Calibration and uncertainty analysis of pressure sensors used for dynamic measurements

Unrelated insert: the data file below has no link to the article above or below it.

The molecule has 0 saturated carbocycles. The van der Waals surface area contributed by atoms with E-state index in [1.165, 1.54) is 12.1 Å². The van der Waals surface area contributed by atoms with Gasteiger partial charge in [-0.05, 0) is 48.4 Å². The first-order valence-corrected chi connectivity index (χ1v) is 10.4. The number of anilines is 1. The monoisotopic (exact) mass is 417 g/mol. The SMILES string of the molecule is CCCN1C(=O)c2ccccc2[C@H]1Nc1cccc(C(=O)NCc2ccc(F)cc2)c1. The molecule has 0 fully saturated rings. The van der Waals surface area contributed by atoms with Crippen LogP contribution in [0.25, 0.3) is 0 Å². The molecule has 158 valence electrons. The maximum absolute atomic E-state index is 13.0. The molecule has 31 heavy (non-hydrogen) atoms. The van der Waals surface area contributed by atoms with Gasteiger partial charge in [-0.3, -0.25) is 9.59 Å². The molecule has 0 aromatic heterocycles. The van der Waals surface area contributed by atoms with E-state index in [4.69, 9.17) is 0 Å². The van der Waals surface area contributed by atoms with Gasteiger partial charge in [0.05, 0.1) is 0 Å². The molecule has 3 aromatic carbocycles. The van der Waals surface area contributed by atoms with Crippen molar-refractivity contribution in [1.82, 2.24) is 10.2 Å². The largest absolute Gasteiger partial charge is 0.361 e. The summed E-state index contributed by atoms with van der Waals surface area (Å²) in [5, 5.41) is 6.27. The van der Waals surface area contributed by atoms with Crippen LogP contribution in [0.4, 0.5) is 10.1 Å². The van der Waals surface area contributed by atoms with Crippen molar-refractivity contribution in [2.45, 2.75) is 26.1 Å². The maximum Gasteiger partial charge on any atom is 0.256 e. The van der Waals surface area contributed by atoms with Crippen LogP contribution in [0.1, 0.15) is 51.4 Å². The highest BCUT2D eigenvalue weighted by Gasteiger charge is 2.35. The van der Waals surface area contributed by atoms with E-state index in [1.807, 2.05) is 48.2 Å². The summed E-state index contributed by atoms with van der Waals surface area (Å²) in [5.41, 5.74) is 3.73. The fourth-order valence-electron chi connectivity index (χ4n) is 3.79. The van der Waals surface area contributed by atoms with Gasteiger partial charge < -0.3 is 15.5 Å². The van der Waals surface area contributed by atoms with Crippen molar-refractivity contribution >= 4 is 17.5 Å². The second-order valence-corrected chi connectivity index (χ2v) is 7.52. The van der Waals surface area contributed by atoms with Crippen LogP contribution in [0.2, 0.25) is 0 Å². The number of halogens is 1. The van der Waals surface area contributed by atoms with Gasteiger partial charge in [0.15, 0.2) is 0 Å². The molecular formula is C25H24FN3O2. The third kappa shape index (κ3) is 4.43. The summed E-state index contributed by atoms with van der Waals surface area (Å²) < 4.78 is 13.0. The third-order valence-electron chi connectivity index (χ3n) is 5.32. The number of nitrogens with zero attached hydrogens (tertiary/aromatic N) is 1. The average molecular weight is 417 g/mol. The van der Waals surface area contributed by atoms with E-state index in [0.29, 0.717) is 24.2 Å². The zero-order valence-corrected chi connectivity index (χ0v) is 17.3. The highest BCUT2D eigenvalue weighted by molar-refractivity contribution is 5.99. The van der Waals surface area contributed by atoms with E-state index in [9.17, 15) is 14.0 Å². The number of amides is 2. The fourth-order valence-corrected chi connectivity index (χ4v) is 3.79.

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Dynamic calibration of pressure sensors is challenging. Often, steady-state calibration is applied on pressure sensors used to measure dynamical measurements. Steady-state calibration does not represent the dynamic behavior of a sensor. With dynamical calibration the quality of a dynamical measurement increases. This is the motivation for my master s thesis, written at the Waterpower Laboratory at NTNU in spring 2017. The master s thesis investigates methods for performing dynamic calibration. The best method is believed to be the use of an aperiodic pressure generator, because of its large range of frequencies and pressures, and in addition, the low cost and simple construction. The dynamic calibration method developed in this master s thesis is based on a step-response method with use of ultra-fast diaphragm valves with response time less than 5 ms. The target was to build a functional dynamic calibration system, and by use of the system, find the natural frequency of the calibrated sensor. By finding the natural frequency of the calibrated sensor, it is possible to find the uncertainty in dynamic measurements, and therefore increase the quality of the measurements. To generate a perfect working dynamic calibration system was proven to be difficult. The first problem arose when it was realized that the machining of the calibration system was not done according to the drawings. These inaccuracies resulted in air pockets in the system that was impossible to deflate, and as a consequence, signal noise was observed in the pressure step. The second problem was the behavior of the diaphragm valves. When the valve opened, the open-valve position was not fixed, and the diaphragm piston started to oscillate. This led to slow fluctuations prior to the final state after the step. The slow fluctuations worked as a low pass filter and delayed the entire system. This caused a slow rise time of the step generated. The closing position of the valves was fixed, and here the slow fluctuations did not occur, and the rise time improved. The calibration system does still not work in a perfect manner, but has a range of application. An almost suitable step was generated, and with use of Fast Fourier Transform it could be indicated that the highest natural frequency achieved by the system was 2246Hz. By knowing this frequency and with use of a reference sensor it can be determined if a calibrated sensor does not need an extra uncertainty term. The dynamic calibration system developed could also be used to verify if a dynamic pressure sensor and amplifier behave in a correct manner. However, these methods need further investigation by experiments. Further work has also been an important part of this master s thesis.